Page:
You can learn an awful lot about Brexit from chlorinated chicken.
The term itself refers to the process of dipping fresh chicken carcasses into water containing chlorine dioxide just prior to packaging in an effort to kill off any potentially dangerous organisms such as E. coli or Salmonella that might be present. It is a process that is legal in the United States, but not permitted within the European Union where farmers are allowed to wash raw meat in precious little other than fresh water. For this reason it is not permissible to import fresh chicken from the US into the EU.
There are a number of reasons why the EU has chosen to ban chlorinated chicken. In part it is because of fears that chlorinated water may pose a health risk in its own right. However it also prevents farmers from cutting corners earlier in the process, on the basis that any contamination introduced will be rendered harmless by the chlorine wash at the end. A recent report from the Adam Smith Institute (Chlorinated Chicken: why you shouldn’t give a cluck by Peter Spence) states that fresh chicken is 21% cheaper in the US as a result, which suggests the EU may have a point. American farmers must be doing something different if they can cut costs to that degree.
If ‘hard Brexiteers’ have their way, we will shortly be entering into trade negotiations with the US, and Peter Spence for one thinks we should be importing chlorinated chicken, with Brexiteers arguing that cheaper chicken is good for consumers, and anyone who objects will remain free to pay a higher price for non-chlorinated chicken should they wish.
However that is a deliberately naive projection. Faced with the appearance of chlorinated chicken on the UK market, the EU will have no choice but to conduct border checks on any fresh chicken imported from the UK, both at ports of entry and at our only significant land border with the EU: the Irish border.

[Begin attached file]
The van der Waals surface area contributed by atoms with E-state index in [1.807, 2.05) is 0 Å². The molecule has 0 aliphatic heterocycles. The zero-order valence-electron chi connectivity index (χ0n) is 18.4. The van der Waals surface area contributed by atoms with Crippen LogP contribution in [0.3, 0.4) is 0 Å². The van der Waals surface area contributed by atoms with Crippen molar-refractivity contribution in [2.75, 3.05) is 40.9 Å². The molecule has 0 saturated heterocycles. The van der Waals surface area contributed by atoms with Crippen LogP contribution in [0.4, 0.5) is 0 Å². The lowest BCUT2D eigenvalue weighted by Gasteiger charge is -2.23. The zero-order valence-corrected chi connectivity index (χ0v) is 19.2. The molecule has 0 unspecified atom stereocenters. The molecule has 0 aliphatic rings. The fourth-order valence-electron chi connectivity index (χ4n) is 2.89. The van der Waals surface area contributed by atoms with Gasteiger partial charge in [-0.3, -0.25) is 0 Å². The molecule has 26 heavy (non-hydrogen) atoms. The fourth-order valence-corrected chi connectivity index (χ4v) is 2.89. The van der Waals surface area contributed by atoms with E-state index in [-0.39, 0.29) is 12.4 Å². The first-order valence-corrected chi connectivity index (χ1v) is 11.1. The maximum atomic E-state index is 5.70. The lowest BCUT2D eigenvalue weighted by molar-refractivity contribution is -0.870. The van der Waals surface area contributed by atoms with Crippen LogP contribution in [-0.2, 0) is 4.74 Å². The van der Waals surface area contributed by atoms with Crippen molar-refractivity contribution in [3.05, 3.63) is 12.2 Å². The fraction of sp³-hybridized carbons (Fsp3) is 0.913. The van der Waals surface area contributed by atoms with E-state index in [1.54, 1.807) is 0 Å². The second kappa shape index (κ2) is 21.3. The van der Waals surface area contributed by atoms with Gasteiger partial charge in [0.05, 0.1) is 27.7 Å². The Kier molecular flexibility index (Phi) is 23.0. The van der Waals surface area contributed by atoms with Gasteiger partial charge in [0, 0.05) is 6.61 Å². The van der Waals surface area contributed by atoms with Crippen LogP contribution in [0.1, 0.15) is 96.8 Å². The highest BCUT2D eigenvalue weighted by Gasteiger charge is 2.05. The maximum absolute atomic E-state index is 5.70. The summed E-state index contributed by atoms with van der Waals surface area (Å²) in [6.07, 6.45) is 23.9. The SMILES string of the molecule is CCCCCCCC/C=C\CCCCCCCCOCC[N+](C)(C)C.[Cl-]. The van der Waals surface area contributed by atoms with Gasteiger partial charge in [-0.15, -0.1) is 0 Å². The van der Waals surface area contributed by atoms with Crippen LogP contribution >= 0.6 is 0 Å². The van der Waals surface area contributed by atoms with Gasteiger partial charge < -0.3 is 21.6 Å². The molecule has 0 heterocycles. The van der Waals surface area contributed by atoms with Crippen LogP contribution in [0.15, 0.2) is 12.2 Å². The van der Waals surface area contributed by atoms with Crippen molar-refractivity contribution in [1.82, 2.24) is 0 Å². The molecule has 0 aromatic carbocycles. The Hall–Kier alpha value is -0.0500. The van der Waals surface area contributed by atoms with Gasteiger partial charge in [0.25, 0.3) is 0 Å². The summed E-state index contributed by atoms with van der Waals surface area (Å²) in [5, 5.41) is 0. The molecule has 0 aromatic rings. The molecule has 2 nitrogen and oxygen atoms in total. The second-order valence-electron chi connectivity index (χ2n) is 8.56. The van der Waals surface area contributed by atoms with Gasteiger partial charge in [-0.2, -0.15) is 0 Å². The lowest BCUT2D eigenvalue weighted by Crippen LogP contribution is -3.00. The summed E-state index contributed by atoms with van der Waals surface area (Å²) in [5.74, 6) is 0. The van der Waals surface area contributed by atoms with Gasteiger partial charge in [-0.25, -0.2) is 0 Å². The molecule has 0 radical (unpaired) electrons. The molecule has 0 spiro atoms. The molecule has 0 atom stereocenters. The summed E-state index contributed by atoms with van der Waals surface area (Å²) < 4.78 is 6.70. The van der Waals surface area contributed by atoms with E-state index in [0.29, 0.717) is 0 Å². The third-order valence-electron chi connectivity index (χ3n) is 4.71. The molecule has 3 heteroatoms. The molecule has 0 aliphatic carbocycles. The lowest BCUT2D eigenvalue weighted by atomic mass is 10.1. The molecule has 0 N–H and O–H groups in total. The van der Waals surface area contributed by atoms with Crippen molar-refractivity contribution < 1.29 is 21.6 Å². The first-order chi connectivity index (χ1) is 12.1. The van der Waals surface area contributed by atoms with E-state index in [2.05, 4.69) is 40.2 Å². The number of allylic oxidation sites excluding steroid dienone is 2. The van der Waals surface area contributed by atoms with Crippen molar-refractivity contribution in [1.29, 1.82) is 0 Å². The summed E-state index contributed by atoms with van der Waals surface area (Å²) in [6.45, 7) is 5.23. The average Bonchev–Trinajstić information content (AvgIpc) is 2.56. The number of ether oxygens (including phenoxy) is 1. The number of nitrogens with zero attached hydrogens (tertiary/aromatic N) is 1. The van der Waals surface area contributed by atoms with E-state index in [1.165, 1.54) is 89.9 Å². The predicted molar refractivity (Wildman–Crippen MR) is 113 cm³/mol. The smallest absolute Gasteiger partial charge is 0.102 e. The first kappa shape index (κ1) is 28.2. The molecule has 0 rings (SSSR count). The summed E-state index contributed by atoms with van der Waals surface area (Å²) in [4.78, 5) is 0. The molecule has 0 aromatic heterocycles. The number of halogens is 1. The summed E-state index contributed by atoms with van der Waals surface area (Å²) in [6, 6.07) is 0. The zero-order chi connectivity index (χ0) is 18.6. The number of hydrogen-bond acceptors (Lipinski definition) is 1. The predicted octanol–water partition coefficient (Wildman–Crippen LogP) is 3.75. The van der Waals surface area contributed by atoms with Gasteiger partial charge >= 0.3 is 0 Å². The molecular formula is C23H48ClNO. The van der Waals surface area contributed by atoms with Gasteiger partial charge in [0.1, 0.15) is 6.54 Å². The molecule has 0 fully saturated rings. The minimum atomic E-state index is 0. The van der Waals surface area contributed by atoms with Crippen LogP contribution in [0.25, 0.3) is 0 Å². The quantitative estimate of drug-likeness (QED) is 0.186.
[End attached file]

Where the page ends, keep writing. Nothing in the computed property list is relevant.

Meanwhile, British farmers will face a choice: either they rebuild their processing systems to produce chlorinated chicken in an attempt to compete with a large base of well-established US farmers; or they stick with their existing process and try to satisfy what demand remains in this country for non-chlorinated chicken, which must inevitably be more expensive than its chlorinated counterpart. Yes, they could try to export non-chlorinated chicken into the EU, but this will be subject to border checks that will put them at a serious disadvantage to European farmers. Either way, British chicken producers will suffer badly.
Given that any US/UK trade deal can only be finalised after we have signed the Brexit deal, then it will be the EU who will be insisting on these border checks, and it will be the EU who are blamed by ‘hard Brexiteers’ for insisting on a ‘hard border’ with Ireland. Therefore, unless we are prepared to enter into an enduring and binding agreement to impose the same regulations as the EU in all matters (which beggars the question as to why leave in the first place), the EU has little choice but to insist on a hard border now, and we only have ourselves to blame. Any suggestion that we can set our own regulations and continue to have an open border with Ireland is baloney.
Incidentally, it’s worth noting that a 2014 report from the US-based Consumer Reports organisation entitled Dangerous Contaminated Chicken, which tested more than 300 raw chicken breasts from across the US, found that 97% contained harmful bacteria and more than half contained faecal contaminants.
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